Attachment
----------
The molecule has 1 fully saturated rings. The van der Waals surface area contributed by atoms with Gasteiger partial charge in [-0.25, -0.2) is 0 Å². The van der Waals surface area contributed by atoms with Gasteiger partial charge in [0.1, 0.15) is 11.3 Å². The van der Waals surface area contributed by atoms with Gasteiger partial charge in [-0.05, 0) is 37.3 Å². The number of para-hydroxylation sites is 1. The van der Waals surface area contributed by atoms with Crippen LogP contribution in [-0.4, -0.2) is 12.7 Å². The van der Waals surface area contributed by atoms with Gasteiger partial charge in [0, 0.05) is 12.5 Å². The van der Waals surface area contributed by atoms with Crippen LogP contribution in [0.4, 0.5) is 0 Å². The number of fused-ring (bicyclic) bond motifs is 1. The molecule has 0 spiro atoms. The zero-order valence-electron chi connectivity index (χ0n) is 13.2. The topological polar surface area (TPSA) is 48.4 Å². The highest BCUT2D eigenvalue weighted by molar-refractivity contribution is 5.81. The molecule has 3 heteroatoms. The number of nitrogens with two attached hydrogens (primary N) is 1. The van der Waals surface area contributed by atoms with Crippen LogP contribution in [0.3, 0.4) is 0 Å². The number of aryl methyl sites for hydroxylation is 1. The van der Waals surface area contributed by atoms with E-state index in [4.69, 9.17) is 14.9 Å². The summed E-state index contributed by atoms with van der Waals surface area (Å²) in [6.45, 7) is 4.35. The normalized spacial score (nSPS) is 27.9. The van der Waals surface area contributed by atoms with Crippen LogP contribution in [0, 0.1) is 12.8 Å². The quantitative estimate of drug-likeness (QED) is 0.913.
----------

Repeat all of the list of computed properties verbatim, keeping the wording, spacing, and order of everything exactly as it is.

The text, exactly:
The molecule has 1 fully saturated rings. The van der Waals surface area contributed by atoms with Gasteiger partial charge in [-0.25, -0.2) is 0 Å². The van der Waals surface area contributed by atoms with Gasteiger partial charge in [0.1, 0.15) is 11.3 Å². The van der Waals surface area contributed by atoms with Gasteiger partial charge in [-0.05, 0) is 37.3 Å². The number of para-hydroxylation sites is 1. The van der Waals surface area contributed by atoms with Crippen LogP contribution in [-0.4, -0.2) is 12.7 Å². The van der Waals surface area contributed by atoms with Gasteiger partial charge in [0, 0.05) is 12.5 Å². The van der Waals surface area contributed by atoms with Crippen LogP contribution in [0.4, 0.5) is 0 Å². The number of fused-ring (bicyclic) bond motifs is 1. The molecule has 0 spiro atoms. The zero-order valence-electron chi connectivity index (χ0n) is 13.2. The topological polar surface area (TPSA) is 48.4 Å². The highest BCUT2D eigenvalue weighted by molar-refractivity contribution is 5.81. The molecule has 3 heteroatoms. The number of nitrogens with two attached hydrogens (primary N) is 1. The van der Waals surface area contributed by atoms with Crippen LogP contribution in [0.3, 0.4) is 0 Å². The number of aryl methyl sites for hydroxylation is 1. The van der Waals surface area contributed by atoms with E-state index in [4.69, 9.17) is 14.9 Å². The summed E-state index contributed by atoms with van der Waals surface area (Å²) in [6.45, 7) is 4.35. The normalized spacial score (nSPS) is 27.9. The van der Waals surface area contributed by atoms with Crippen LogP contribution in [0, 0.1) is 12.8 Å². The quantitative estimate of drug-likeness (QED) is 0.913.